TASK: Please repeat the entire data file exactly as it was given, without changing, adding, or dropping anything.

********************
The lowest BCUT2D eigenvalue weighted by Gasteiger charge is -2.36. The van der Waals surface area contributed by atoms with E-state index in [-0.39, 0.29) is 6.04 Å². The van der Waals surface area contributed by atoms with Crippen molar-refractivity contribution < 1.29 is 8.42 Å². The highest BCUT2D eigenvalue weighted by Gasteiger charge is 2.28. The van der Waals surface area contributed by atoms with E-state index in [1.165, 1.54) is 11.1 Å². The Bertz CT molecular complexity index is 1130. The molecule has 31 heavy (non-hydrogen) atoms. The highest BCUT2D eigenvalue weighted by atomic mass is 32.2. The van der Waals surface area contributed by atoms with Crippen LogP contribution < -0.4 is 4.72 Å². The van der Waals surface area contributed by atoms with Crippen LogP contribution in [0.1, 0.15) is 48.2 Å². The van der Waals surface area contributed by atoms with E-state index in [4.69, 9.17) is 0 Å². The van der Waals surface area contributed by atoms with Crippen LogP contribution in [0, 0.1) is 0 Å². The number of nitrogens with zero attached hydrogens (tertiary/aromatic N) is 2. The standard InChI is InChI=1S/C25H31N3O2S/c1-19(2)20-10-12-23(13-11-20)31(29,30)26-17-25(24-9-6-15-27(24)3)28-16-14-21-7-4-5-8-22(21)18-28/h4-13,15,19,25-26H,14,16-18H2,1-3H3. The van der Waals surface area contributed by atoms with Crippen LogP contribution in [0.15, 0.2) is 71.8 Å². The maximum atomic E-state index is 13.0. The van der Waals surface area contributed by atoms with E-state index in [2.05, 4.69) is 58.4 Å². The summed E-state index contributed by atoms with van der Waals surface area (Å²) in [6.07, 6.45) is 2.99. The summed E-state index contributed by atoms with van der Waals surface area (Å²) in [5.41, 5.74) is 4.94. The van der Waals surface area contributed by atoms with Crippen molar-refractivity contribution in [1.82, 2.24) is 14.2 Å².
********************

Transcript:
The lowest BCUT2D eigenvalue weighted by Gasteiger charge is -2.36. The van der Waals surface area contributed by atoms with E-state index in [-0.39, 0.29) is 6.04 Å². The van der Waals surface area contributed by atoms with Crippen molar-refractivity contribution < 1.29 is 8.42 Å². The highest BCUT2D eigenvalue weighted by Gasteiger charge is 2.28. The van der Waals surface area contributed by atoms with E-state index in [1.165, 1.54) is 11.1 Å². The Bertz CT molecular complexity index is 1130. The molecule has 31 heavy (non-hydrogen) atoms. The highest BCUT2D eigenvalue weighted by atomic mass is 32.2. The van der Waals surface area contributed by atoms with Crippen LogP contribution < -0.4 is 4.72 Å². The van der Waals surface area contributed by atoms with Crippen LogP contribution in [0.1, 0.15) is 48.2 Å². The van der Waals surface area contributed by atoms with E-state index in [4.69, 9.17) is 0 Å². The van der Waals surface area contributed by atoms with Crippen LogP contribution in [0, 0.1) is 0 Å². The number of nitrogens with zero attached hydrogens (tertiary/aromatic N) is 2. The standard InChI is InChI=1S/C25H31N3O2S/c1-19(2)20-10-12-23(13-11-20)31(29,30)26-17-25(24-9-6-15-27(24)3)28-16-14-21-7-4-5-8-22(21)18-28/h4-13,15,19,25-26H,14,16-18H2,1-3H3. The van der Waals surface area contributed by atoms with Crippen LogP contribution in [0.15, 0.2) is 71.8 Å². The maximum atomic E-state index is 13.0. The van der Waals surface area contributed by atoms with E-state index in [2.05, 4.69) is 58.4 Å². The summed E-state index contributed by atoms with van der Waals surface area (Å²) in [6.07, 6.45) is 2.99. The summed E-state index contributed by atoms with van der Waals surface area (Å²) in [5.41, 5.74) is 4.94. The van der Waals surface area contributed by atoms with Crippen molar-refractivity contribution in [1.82, 2.24) is 14.2 Å².